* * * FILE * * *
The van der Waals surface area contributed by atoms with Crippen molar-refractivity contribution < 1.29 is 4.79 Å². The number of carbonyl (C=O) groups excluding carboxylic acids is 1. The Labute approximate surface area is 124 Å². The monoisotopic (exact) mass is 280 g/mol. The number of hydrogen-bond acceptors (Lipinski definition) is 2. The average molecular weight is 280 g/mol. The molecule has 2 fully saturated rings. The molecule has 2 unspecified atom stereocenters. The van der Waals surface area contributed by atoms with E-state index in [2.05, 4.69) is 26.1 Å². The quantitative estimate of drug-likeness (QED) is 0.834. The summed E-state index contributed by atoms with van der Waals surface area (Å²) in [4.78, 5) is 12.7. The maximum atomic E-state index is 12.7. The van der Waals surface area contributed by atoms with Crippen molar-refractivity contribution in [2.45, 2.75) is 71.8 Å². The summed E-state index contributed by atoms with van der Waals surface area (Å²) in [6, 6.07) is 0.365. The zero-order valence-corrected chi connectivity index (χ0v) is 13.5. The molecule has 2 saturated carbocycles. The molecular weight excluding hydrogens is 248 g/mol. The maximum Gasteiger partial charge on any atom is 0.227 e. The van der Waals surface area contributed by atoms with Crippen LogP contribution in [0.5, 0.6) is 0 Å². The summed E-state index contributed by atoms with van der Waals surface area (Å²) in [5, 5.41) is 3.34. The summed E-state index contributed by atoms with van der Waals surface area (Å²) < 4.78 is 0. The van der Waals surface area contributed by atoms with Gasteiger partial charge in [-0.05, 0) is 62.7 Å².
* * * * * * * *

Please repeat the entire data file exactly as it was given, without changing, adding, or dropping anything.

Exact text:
The van der Waals surface area contributed by atoms with Crippen molar-refractivity contribution < 1.29 is 4.79 Å². The number of carbonyl (C=O) groups excluding carboxylic acids is 1. The Labute approximate surface area is 124 Å². The monoisotopic (exact) mass is 280 g/mol. The number of hydrogen-bond acceptors (Lipinski definition) is 2. The average molecular weight is 280 g/mol. The molecule has 2 fully saturated rings. The molecule has 2 unspecified atom stereocenters. The van der Waals surface area contributed by atoms with E-state index in [2.05, 4.69) is 26.1 Å². The quantitative estimate of drug-likeness (QED) is 0.834. The summed E-state index contributed by atoms with van der Waals surface area (Å²) in [4.78, 5) is 12.7. The maximum atomic E-state index is 12.7. The van der Waals surface area contributed by atoms with Crippen molar-refractivity contribution in [2.45, 2.75) is 71.8 Å². The summed E-state index contributed by atoms with van der Waals surface area (Å²) in [6, 6.07) is 0.365. The zero-order valence-corrected chi connectivity index (χ0v) is 13.5. The molecule has 2 saturated carbocycles. The molecular weight excluding hydrogens is 248 g/mol. The maximum Gasteiger partial charge on any atom is 0.227 e. The van der Waals surface area contributed by atoms with Crippen LogP contribution in [0.5, 0.6) is 0 Å². The summed E-state index contributed by atoms with van der Waals surface area (Å²) in [5, 5.41) is 3.34. The summed E-state index contributed by atoms with van der Waals surface area (Å²) < 4.78 is 0. The van der Waals surface area contributed by atoms with Gasteiger partial charge in [-0.05, 0) is 62.7 Å².